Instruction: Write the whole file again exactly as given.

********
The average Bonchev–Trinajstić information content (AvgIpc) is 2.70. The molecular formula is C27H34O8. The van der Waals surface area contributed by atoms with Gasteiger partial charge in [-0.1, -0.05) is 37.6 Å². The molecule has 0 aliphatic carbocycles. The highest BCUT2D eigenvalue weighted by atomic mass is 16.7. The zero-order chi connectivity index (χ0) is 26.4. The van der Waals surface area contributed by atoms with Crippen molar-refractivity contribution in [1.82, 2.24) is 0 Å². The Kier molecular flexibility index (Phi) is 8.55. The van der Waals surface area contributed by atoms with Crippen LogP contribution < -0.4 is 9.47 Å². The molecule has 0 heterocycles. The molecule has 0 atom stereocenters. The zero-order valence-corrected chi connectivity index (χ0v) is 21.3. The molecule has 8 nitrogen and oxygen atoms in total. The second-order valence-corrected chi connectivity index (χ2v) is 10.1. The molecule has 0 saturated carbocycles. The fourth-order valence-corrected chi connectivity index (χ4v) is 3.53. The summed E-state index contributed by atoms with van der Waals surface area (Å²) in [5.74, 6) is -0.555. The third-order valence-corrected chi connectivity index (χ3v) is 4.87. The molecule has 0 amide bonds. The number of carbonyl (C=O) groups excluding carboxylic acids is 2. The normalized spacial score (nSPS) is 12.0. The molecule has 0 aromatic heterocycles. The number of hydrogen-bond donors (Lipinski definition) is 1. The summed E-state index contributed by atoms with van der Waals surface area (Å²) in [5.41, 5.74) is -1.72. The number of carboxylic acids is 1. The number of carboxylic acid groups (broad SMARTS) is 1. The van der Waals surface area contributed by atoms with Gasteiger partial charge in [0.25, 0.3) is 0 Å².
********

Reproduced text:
The average Bonchev–Trinajstić information content (AvgIpc) is 2.70. The molecular formula is C27H34O8. The van der Waals surface area contributed by atoms with Gasteiger partial charge in [-0.1, -0.05) is 37.6 Å². The molecule has 0 aliphatic carbocycles. The highest BCUT2D eigenvalue weighted by atomic mass is 16.7. The zero-order chi connectivity index (χ0) is 26.4. The van der Waals surface area contributed by atoms with Crippen molar-refractivity contribution in [1.82, 2.24) is 0 Å². The Kier molecular flexibility index (Phi) is 8.55. The van der Waals surface area contributed by atoms with Crippen LogP contribution < -0.4 is 9.47 Å². The molecule has 0 heterocycles. The molecule has 0 atom stereocenters. The zero-order valence-corrected chi connectivity index (χ0v) is 21.3. The molecule has 8 nitrogen and oxygen atoms in total. The second-order valence-corrected chi connectivity index (χ2v) is 10.1. The molecule has 0 saturated carbocycles. The fourth-order valence-corrected chi connectivity index (χ4v) is 3.53. The summed E-state index contributed by atoms with van der Waals surface area (Å²) in [5.74, 6) is -0.555. The third-order valence-corrected chi connectivity index (χ3v) is 4.87. The molecule has 0 amide bonds. The number of carbonyl (C=O) groups excluding carboxylic acids is 2. The normalized spacial score (nSPS) is 12.0. The molecule has 0 aromatic heterocycles. The number of hydrogen-bond donors (Lipinski definition) is 1. The summed E-state index contributed by atoms with van der Waals surface area (Å²) in [5.41, 5.74) is -1.72. The number of carboxylic acids is 1. The number of carboxylic acid groups (broad SMARTS) is 1. The van der Waals surface area contributed by atoms with Gasteiger partial charge in [0.25, 0.3) is 0 Å².